A heated battle over two-hour parking signs in Cary Square erupted at the City Council meeting on Monday, and it likely is settled – even after a vote of 2-5 by the Council rejected the placement of the new signs, which were petitioned for by Pan y Cafe business owner and Councillor Roy Avellaneda, as well as some other business owners.
Now, however, the matter might not be over even after the vote killed the measure on Monday night. The problem, Council President Leo Robinson said, was that the vote has to be a majority of the Council rather than a majority of those present. That would mean six votes, and only five voted against it. Councillors Judith Garcia, Paul Murphy and Giovanni Recupero were absent on Monday, and Avellaneda was not allowed to vote on the matter or be present in the room during discussion.
Robinson said Councillor Yamir Rodriguez, who represents Cary Square, has filed a reconsideration of the matter, and Robinson will call for a Special Meeting on May 30 to allow for another vote.
Scores of residents and business owners flooded the Council Chambers on Monday night, some to oppose the restrictions on the eight new two-hour parking signs and some to support them. Avellaneda first brought the idea to the Traffic Commission earlier this year and called for an expansive meter program. He argued that commuters were taking all of the parking in the Square in order to use the 111 bus, which prevented his business and others from using the parking for customers.
The Commission compromised and instituted the eight, two-hour spots on a trial basis through August.
However, many businesses and members of the Cary Square Club were outraged by the development and called on the Council to use a little-known oversight power to reject the Cary Square parking program.
The Commission’s report was approved two weeks ago, but the Cary Square matter was pulled from the report and held over until Monday night.
“There was not an issue there and never has been an issue,” said Karen Moschella of Off Broadway Dance. “No one is parking in Cary Square and taking the bus in. Maybe further up on Washington Avenue, ok, but not here.”
Zaida Ismatul-Oliva, of Spruce Street, said she and her mother opposed the change.
“I find it problematic that we’re now trying to change two-hour parking for one or two businesses int he area when its always been parking for residents,” she said.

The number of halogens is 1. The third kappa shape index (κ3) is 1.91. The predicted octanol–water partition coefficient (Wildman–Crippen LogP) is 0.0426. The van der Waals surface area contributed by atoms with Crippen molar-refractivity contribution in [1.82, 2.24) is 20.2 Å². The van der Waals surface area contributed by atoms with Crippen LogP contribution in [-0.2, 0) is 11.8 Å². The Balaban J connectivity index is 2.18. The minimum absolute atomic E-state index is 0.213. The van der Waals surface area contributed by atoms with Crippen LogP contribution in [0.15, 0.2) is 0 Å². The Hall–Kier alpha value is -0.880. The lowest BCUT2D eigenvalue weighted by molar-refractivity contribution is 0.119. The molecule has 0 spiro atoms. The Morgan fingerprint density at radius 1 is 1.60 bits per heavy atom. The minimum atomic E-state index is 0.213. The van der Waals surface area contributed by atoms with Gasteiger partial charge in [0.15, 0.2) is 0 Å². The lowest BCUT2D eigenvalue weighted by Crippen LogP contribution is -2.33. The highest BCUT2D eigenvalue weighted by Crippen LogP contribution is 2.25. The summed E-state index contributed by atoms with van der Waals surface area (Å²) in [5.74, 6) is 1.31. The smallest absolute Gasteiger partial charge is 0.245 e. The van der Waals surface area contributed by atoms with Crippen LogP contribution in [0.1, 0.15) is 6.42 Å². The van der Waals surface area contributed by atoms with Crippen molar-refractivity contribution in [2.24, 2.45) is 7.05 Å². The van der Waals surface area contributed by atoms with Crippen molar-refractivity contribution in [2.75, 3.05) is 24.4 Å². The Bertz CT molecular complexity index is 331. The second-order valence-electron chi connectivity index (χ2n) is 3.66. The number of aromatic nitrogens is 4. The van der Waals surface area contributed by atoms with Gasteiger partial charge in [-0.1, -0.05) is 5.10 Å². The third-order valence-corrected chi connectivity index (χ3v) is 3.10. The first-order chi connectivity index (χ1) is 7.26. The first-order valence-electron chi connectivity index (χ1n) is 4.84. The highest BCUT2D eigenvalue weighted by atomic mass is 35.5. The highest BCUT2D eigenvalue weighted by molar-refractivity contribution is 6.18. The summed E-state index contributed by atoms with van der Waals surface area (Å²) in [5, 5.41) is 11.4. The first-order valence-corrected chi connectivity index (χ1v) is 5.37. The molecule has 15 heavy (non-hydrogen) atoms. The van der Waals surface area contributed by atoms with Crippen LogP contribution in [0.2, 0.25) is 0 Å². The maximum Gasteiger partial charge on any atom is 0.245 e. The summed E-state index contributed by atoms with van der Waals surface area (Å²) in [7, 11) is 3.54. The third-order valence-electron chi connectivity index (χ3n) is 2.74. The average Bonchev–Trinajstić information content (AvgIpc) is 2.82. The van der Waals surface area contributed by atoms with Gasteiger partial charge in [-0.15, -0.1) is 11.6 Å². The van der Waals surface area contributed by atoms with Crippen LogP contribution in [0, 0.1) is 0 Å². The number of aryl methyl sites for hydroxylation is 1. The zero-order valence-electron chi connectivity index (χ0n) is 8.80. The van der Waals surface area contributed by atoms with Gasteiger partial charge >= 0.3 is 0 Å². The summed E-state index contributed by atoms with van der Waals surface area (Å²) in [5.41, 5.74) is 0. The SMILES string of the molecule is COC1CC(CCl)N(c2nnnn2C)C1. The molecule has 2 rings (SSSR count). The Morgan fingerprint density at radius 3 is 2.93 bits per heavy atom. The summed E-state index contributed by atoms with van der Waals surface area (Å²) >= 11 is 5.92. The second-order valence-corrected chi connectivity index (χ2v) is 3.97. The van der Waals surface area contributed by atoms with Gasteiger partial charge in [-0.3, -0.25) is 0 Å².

Dan Morales, of the Blue Frog Sports Bar in Cary Square, said he likes the idea.
“I’m in favor of the parking restrictions because I think it will help businesses,” he said. “I have personally seen people park and take the bus and take up spots for five or six hours. That limits the amount of business you can do.”
Michael Albano of Willard Street said it was time to make a change to liven up that business district.
“It seems to me the Parking Commission got it right,” he said. “I would like to make Cary Square a place people want to go and make vibrant and a place that businesses can flourish.”
But most councillors did not agree.
Rodriguez said it simply wasn’t the right time given the fact that the Clark Avenue School was under construction and taking up a lot of spaces temporarily.
Councillor Luis Tejada, whose district is nearby, was also in agreement, saying that some 15 or more spaces are taken up at the Clark Avenue project, forcing residents to push parking into the Square.
“I’m not in favor of this because it’s just not the right timing,” Rodriguez said. “We have a lot of projects going on right now and it’s pushing the parking issue to other places. We need to wait until that is finished and we should solve the parking issue another way. Two hour parking is not the solution.”
Councillor Dan Cortell, however, agreed with the issue. Living on Admiral’s Hill, he said he rarely visits Cary Square because it is too complicated to get to and park.
“I think the Parking and Traffic Commission got it right,” he said. “They did compromise. It was on a trial basis until August…The Traffic Commission meetings were well attended…They chose a compromise. I’m in favor of the compromise.”
When the vote came down, it was a decided loss, at 2-5. Cortell was joined by Councillor Matt Frank in voting for the change.
However, the next day it was discovered that to use the oversight of the Traffic Commission, and reject one of their measures, requires a majority of the Council – or six votes. With only five votes, Rodriguez took action to call the Council back to perform another vote with more members present.
On Wednesday, that meeting was expected to happen on May 30.